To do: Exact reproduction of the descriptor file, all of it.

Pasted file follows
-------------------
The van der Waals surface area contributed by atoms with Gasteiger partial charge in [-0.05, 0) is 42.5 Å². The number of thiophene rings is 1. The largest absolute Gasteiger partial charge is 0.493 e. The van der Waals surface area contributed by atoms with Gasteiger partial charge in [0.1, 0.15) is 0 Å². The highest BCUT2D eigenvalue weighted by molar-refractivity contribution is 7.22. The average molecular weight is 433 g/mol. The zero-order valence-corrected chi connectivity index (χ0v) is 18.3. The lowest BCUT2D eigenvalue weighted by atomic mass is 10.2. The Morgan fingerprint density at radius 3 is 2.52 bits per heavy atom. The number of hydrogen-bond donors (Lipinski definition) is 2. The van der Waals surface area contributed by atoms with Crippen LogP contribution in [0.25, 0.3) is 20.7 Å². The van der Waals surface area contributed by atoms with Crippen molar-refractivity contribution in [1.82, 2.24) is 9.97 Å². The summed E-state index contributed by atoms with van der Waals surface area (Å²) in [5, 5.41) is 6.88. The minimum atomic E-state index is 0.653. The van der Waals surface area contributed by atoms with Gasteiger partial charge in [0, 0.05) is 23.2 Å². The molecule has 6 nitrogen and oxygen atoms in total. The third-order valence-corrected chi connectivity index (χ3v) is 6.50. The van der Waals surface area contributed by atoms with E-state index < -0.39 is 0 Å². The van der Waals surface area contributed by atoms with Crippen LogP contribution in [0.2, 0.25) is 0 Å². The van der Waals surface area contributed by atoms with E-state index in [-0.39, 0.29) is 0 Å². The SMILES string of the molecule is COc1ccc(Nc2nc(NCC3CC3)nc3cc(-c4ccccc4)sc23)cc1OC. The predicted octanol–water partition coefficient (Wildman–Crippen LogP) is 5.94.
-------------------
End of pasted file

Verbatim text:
The van der Waals surface area contributed by atoms with Gasteiger partial charge in [-0.05, 0) is 42.5 Å². The number of thiophene rings is 1. The largest absolute Gasteiger partial charge is 0.493 e. The van der Waals surface area contributed by atoms with Gasteiger partial charge in [0.1, 0.15) is 0 Å². The highest BCUT2D eigenvalue weighted by molar-refractivity contribution is 7.22. The average molecular weight is 433 g/mol. The zero-order valence-corrected chi connectivity index (χ0v) is 18.3. The lowest BCUT2D eigenvalue weighted by atomic mass is 10.2. The Morgan fingerprint density at radius 3 is 2.52 bits per heavy atom. The number of hydrogen-bond donors (Lipinski definition) is 2. The van der Waals surface area contributed by atoms with Crippen LogP contribution in [0.25, 0.3) is 20.7 Å². The van der Waals surface area contributed by atoms with Crippen molar-refractivity contribution in [1.82, 2.24) is 9.97 Å². The summed E-state index contributed by atoms with van der Waals surface area (Å²) in [5, 5.41) is 6.88. The minimum atomic E-state index is 0.653. The van der Waals surface area contributed by atoms with Gasteiger partial charge in [0, 0.05) is 23.2 Å². The molecule has 6 nitrogen and oxygen atoms in total. The third-order valence-corrected chi connectivity index (χ3v) is 6.50. The van der Waals surface area contributed by atoms with E-state index < -0.39 is 0 Å². The van der Waals surface area contributed by atoms with Crippen LogP contribution in [0.2, 0.25) is 0 Å². The van der Waals surface area contributed by atoms with E-state index in [-0.39, 0.29) is 0 Å². The SMILES string of the molecule is COc1ccc(Nc2nc(NCC3CC3)nc3cc(-c4ccccc4)sc23)cc1OC. The predicted octanol–water partition coefficient (Wildman–Crippen LogP) is 5.94.